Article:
You are reading it here first: A trade fair body under the Ministry of Commerce wants its employees to mark their attendance using a biometric system, capable of both fingerprint verification, and facial recognition. The India Trade Promotion Organisation (ITPO), which manages the trade fair complex at Pragati Maidan in Delhi, on Wednesday floated a tender for procuring eight such devices, out of which five will be deployed at its main office in Delhi, and one each at its regional offices in Mumbai, Chennai, and Kolkata.

ITPO said that the system will be managed via an end-to-end encrypted cloud application that stores employees’ records and photos, and can be integrated with its existing human resource management software. ITPO is planning on using these devices for not just its full-time employees, but also on contract workers. Currently, it has around 600 employees, it said.

This is in line with an increasing trend among Indian government bodies. From organisations that track crime statistics such as the National Crime Records Bureau (NCRB) to an education board like the CBSE, several government institutions are deploying facial recognition systems — even as India lacks a data protection law. The Personal Data Protection Bill, which is currently under deliberation, carves out significant exemptions for government agencies. The COVID-19 pandemic has only bolstered the adoption of facial recognition based attendance systems, given the reduced risk of transmission compared to a fingerprint-based verification system.

ITPO’s expectations from the system include 99.9% accuracy

ITPO wants the facial recognition system to have an accuracy of 99.9%. This is an extremely high demand, especially because facial recognition systems can have poor accuracy rates depending on a number of factors such as sex, skin tone, how well lit a person’s face is, etc. However, it is not uncommon for Indian authorities to demand this kind of accuracy. Facial recognition systems to be installed at Bengaluru’s railway station, for instance, have a similar requirement.

ITPO’s facial recognition algorithm should be able to carry out both 1:1 verification — that is match a face against the same face, and the 1:N recognition protocol — where a face is identified against an entire database. Facial matches should occur in less than two seconds, it said.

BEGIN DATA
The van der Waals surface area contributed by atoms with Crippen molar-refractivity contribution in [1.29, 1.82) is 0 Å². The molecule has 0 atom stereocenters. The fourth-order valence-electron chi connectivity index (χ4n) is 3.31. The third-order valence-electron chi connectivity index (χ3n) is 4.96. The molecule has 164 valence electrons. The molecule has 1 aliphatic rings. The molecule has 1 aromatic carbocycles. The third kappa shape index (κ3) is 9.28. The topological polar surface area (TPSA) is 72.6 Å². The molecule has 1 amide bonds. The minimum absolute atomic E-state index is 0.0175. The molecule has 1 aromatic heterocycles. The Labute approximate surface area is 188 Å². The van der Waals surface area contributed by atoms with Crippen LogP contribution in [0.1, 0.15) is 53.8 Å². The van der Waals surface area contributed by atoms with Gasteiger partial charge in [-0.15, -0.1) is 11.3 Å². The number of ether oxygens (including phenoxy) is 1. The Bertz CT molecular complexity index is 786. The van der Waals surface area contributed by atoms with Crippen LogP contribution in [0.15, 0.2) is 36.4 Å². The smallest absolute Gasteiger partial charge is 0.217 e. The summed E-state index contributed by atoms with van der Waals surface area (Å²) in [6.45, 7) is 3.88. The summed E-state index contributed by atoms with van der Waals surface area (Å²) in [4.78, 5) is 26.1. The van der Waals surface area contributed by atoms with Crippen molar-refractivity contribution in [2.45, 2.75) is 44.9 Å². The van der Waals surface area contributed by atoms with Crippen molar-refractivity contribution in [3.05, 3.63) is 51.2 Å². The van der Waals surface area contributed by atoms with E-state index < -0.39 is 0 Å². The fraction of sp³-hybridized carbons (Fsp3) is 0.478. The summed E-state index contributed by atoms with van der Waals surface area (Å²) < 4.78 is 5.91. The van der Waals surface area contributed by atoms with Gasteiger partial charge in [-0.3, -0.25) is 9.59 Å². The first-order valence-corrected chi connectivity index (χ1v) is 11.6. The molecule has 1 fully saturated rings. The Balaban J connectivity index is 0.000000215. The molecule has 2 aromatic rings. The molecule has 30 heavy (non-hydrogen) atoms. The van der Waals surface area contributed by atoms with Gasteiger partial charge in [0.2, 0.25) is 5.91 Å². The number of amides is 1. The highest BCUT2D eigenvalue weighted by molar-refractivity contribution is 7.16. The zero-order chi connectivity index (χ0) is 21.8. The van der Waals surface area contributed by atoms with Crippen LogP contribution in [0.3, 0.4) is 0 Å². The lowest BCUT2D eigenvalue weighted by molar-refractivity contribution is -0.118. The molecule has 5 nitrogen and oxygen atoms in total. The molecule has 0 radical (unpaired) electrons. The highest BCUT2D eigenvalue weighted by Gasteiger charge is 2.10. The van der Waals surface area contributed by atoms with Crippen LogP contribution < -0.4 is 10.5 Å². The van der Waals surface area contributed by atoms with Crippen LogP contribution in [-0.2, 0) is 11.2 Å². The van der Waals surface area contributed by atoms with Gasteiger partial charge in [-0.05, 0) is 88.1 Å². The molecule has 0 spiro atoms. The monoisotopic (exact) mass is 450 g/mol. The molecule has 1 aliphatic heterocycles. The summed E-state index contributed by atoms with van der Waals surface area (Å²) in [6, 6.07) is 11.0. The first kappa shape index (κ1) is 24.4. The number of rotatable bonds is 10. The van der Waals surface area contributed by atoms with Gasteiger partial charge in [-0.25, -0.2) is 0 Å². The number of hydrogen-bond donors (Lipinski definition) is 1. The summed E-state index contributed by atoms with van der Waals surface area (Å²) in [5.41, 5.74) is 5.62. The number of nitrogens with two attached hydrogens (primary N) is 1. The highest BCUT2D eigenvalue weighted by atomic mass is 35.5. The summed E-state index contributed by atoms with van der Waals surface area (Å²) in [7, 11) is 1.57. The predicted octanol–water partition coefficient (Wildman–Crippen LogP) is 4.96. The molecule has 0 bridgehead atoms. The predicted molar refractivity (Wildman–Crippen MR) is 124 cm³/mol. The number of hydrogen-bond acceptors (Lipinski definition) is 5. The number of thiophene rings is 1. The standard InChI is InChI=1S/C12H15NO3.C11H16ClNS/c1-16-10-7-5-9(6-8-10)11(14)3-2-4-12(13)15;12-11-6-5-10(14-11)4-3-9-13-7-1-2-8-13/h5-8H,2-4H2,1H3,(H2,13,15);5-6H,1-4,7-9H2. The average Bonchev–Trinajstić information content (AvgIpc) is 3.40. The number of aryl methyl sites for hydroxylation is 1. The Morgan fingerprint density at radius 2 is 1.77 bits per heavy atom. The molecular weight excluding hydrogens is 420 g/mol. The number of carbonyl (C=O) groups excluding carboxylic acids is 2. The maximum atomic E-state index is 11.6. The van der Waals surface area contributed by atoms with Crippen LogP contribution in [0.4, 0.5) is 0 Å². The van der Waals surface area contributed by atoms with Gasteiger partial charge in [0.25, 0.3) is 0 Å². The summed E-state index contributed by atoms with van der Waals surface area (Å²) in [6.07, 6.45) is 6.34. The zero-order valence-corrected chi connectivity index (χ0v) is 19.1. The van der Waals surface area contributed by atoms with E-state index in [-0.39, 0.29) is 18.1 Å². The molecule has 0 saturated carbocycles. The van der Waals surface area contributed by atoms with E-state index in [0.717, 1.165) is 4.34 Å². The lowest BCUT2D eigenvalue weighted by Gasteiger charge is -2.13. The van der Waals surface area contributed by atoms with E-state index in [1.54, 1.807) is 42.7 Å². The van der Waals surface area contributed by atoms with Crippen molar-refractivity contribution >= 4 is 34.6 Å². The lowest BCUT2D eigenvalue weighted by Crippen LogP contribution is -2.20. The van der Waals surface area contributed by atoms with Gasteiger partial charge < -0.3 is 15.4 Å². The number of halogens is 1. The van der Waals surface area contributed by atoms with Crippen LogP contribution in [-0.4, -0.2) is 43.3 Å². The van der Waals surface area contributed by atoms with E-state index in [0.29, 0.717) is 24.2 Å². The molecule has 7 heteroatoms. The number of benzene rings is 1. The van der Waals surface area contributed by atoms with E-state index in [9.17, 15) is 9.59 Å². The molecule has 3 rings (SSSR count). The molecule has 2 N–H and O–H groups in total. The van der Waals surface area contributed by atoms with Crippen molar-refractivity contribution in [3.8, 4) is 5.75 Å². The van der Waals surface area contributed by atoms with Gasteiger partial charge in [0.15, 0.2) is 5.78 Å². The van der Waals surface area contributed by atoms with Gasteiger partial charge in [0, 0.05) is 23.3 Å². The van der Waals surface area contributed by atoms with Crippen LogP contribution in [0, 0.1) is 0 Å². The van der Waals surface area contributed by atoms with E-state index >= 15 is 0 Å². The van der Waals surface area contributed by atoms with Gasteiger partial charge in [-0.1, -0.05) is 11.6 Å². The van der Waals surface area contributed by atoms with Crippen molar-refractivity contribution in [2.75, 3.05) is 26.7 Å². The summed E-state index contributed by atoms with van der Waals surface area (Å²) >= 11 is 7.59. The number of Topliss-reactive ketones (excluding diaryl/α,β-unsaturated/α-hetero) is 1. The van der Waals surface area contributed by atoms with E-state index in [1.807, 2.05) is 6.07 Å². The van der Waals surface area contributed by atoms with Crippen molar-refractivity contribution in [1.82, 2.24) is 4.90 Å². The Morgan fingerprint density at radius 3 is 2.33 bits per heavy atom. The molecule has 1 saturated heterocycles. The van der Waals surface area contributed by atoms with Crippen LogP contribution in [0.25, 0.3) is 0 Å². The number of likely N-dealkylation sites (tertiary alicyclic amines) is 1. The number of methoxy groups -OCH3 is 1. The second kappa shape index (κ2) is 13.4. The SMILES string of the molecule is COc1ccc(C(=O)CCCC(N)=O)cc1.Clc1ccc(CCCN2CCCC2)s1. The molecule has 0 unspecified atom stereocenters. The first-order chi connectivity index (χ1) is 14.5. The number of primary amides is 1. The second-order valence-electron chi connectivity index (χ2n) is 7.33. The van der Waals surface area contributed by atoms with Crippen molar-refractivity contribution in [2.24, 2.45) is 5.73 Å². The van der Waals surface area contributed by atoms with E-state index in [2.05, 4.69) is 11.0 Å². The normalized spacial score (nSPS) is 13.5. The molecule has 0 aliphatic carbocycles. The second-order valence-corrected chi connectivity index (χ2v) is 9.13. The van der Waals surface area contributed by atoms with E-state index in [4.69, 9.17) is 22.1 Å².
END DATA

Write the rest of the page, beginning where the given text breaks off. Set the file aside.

To begin with, the system should be capable of storing at least 2,000 facial images, and 10,000 fingerprints. It should also allow for data retention for upto a month, the tender document said.

“Automated attendance system should allow to seamlessly manage shift timings, leave policies, break time, short leave policies etc. and allow syncing of data from multiple locations to the cloud server and sync shift and roster data also with the HRMS solution of ITPO. The system should allow leaves and holiday policies updation on the cloud from remote location/ client site (sic),” the tender document said.

Everyone’s deploying a facial recognition tool

From several departments of the Indian government itself to several state governments and their respective police departments, the use of facial recognition technology is proliferating across the country. Recently, CBSE rolled out a facial recognition system — sans a privacy policy — for students to download their academic documents. The National Crime Records Bureau is currently working towards building a national level facial recognition system, and only very recently revealed that it wants to test the system on mask-wearing faces, and for it to generate “comprehensive biometric reports”.

Several airports have added facial recognition systems as an additional way for passengers to board flights. Local police departments are purchasing, or piloting facial recognition algorithms — for instance, the Vadodara city police piloted Clearview AI’s controversial facial recognition system. States like Telangana have piloted the tech in civic elections, and are mulling introducing the tool for obtaining ration at fair price shops.

Indian Railways’ central division is also considering setting up similar facial recognition systems at some of its premises in Parel, we had earlier reported. Bengaluru’s railway station is gearing up to be surveilled by CCTV cameras capable of carrying out facial recognition, at a cost of over ₹4.5 crore.

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